[discuss] A Summary of IANA Oversight Transition Tasks and Issues

Shatan, Gregory S. GShatan at ReedSmith.com
Tue Apr 1 02:34:22 UTC 2014

While responding to a post on another topic in another forum, I ended up sketching out a summary list of tasks and issues involved in the transition of the IANA oversight function away from the NTIA.  I thought it would be worth putting in its own email here for consideration.

The IANA oversight transition involves minimally:

-- NTIA relinquishing its oversight role

-- the creation of a new multistakeholder mechanism or process to replace that oversight role

-- no material change in IANA-within-ICANN's performance of the IANA function

-- possible material change in the role of Verisign or its successor in the RZM function

Necessary linked issues include:

-- Adequately understanding what the IANA functions are, what NTIA's duties are, and what other bodies are involved in either input or output to/from the performance of the IANA functions

-- Designing the process by which the (post-transition) end-state will be designed (our first assignment from the NTIA, though skipping the above step is already causing much inaccurate discussion )

-- Designing the end-state of the transition and the process of getting from "here" to "there"

-- Defining what "oversight" (and its corollary, "accountability") means in this context -- of whom, by whom, of what, for what purpose

-- Determining how the stakeholders are going to be identified, categorized, engaged and express themselves (including stakeholders tending to be less "present" in ICANN or IG generally)

-- Designing the methodology of oversight

-- Replacing NTIA's "authorization" function (the only practical thing NTIA does nowadays, as I understand it)

-- Defining standards for the oversight process/mechanism to refer to

-- Defining consequences for failure by IANA-within-ICANN to meet those standards

-- Identifying a methodology for improvement of IANA-within-ICANN if standards are not met

-- Determining whether the end result will be (and will be perceived to be) fair and worthy of trust (and what to do if it isn't)

-- Who (i.e., what actual humans) will be doing all the heavy lifting to get from here to there, and who will do the heavy lifting at the "end-state" (keeping in mind, e.g., complaints at ICANN of MS volunteer burn-out and overload)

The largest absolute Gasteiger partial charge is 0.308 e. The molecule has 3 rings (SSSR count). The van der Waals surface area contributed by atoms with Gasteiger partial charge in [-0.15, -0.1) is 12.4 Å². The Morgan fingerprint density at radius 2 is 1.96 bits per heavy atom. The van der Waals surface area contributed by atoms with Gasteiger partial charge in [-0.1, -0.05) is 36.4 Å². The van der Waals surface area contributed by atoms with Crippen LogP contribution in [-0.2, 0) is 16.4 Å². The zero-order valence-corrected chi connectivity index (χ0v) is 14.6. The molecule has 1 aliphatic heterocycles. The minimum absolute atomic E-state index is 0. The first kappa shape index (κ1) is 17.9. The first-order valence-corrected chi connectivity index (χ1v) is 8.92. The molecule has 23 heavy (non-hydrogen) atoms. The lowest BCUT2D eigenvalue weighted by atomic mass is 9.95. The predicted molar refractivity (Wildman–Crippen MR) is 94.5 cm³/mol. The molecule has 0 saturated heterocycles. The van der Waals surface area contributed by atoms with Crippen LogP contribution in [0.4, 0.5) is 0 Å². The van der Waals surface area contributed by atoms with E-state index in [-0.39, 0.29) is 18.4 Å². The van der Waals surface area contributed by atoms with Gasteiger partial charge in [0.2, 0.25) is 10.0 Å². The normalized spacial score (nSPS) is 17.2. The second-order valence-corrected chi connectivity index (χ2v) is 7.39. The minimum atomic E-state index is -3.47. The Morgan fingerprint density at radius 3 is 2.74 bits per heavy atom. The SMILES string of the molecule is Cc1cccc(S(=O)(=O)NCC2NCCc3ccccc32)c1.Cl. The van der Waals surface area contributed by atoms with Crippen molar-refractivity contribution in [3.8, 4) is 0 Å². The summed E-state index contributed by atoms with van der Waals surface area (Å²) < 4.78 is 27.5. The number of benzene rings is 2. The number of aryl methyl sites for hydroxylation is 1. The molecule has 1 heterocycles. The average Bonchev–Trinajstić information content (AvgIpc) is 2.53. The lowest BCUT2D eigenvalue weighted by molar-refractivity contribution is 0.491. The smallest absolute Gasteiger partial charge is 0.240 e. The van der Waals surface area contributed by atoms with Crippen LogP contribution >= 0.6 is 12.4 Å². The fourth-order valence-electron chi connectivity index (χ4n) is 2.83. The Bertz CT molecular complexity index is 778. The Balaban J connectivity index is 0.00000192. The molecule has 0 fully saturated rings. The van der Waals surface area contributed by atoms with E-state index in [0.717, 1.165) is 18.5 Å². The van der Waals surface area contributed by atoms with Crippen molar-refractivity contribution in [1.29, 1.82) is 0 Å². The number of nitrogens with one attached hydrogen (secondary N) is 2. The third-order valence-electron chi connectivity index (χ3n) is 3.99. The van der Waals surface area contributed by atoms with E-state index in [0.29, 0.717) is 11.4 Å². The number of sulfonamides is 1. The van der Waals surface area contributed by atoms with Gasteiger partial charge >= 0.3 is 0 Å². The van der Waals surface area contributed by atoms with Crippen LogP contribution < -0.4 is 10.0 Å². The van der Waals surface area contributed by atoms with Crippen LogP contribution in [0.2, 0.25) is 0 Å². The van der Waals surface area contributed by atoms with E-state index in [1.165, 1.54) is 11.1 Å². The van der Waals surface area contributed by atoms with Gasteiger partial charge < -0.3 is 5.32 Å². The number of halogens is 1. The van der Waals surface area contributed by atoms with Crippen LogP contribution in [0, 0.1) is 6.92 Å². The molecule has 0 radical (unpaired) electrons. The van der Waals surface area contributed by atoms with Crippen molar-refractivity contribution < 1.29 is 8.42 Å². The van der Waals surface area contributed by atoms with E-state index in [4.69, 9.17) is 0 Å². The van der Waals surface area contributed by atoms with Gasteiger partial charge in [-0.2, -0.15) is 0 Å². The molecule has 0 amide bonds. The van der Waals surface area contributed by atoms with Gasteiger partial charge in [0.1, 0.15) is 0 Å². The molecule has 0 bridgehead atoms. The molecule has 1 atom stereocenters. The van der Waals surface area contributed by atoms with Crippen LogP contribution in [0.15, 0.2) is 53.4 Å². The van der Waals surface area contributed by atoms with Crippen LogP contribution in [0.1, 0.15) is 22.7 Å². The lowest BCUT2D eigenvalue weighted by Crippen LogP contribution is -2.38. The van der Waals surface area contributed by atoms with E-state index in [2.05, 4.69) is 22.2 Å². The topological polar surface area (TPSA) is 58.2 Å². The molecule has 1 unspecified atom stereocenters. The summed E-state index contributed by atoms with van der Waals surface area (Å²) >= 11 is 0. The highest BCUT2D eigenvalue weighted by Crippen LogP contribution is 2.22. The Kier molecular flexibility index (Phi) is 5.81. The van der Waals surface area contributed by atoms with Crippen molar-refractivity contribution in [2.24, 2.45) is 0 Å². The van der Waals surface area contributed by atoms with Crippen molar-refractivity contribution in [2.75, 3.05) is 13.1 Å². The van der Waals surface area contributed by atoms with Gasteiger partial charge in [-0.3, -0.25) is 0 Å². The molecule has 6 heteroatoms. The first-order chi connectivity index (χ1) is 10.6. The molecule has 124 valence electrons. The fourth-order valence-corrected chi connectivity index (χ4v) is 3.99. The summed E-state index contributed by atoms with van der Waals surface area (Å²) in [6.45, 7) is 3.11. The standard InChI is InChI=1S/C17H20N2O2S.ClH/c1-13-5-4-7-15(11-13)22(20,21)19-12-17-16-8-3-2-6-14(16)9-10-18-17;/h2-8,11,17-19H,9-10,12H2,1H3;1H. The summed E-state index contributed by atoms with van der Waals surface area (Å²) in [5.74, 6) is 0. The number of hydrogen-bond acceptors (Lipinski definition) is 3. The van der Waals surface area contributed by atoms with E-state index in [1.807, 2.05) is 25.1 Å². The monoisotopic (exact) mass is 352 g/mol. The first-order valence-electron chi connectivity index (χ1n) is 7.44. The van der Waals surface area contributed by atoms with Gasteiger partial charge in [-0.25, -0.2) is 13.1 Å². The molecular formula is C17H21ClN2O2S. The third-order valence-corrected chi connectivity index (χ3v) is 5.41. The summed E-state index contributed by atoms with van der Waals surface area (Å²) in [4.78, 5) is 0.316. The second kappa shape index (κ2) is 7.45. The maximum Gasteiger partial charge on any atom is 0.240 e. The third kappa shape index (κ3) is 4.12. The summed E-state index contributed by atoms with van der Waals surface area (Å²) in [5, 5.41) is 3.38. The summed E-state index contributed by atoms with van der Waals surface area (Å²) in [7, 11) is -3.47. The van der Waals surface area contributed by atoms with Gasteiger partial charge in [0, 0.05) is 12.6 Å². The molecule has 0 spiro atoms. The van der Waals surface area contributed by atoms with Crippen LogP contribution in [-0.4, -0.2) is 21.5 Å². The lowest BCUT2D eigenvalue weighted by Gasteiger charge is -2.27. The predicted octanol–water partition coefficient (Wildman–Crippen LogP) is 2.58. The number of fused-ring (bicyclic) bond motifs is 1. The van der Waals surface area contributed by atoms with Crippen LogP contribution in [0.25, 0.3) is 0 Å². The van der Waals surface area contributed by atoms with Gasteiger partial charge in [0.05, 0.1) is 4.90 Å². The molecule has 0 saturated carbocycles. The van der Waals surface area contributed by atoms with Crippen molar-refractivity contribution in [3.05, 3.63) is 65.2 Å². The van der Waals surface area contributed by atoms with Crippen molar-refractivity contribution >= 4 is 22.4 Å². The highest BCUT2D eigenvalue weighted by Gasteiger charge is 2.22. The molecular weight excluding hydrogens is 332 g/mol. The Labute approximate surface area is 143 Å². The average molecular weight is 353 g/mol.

Further linked issues (which may, but don't need to be, reached) include:

-- Whether the mechanism or process should be in a separate body, and the relationship of that body to ICANN

-- Whether there is sufficient separation between IANA-within-ICANN and the rest of ICANN

-- Whether accountability and transparency within ICANN needs to be improved, especially if ICANN "A&T" process/methods will be used in the new oversight function

-- Whether any of this relates to concerns of mass surveillance (and if so, how, and what it means to the answers to some of the necessary questions)

Beyond that are the more inventive re-imaginings of IANA functions and oversight, such as removing IANA itself from ICANN and making it a stand-alone body (e.g., the "DNSA" proposal), which could make ICANN-without-IANA the overseer of this new IANA-without-ICANN, and other ideas that the NTIA would probably find "out of scope."

Beyond even that are the wholly unrelated, "let's change what we don't like about ICANN," "let's remake some or all of ICANN" and "let's blow up ICANN and start again" ideas.  All great fodder for IG-theorizing and even future activity, but not when we have such a significant project as that outlined above already on our hands.

A similar exercise could be done for the transition of the Affirmation of Commitments from a US-ICANN document to a multiparty document (which might itself change significantly or be replaced).

Greg Shatan

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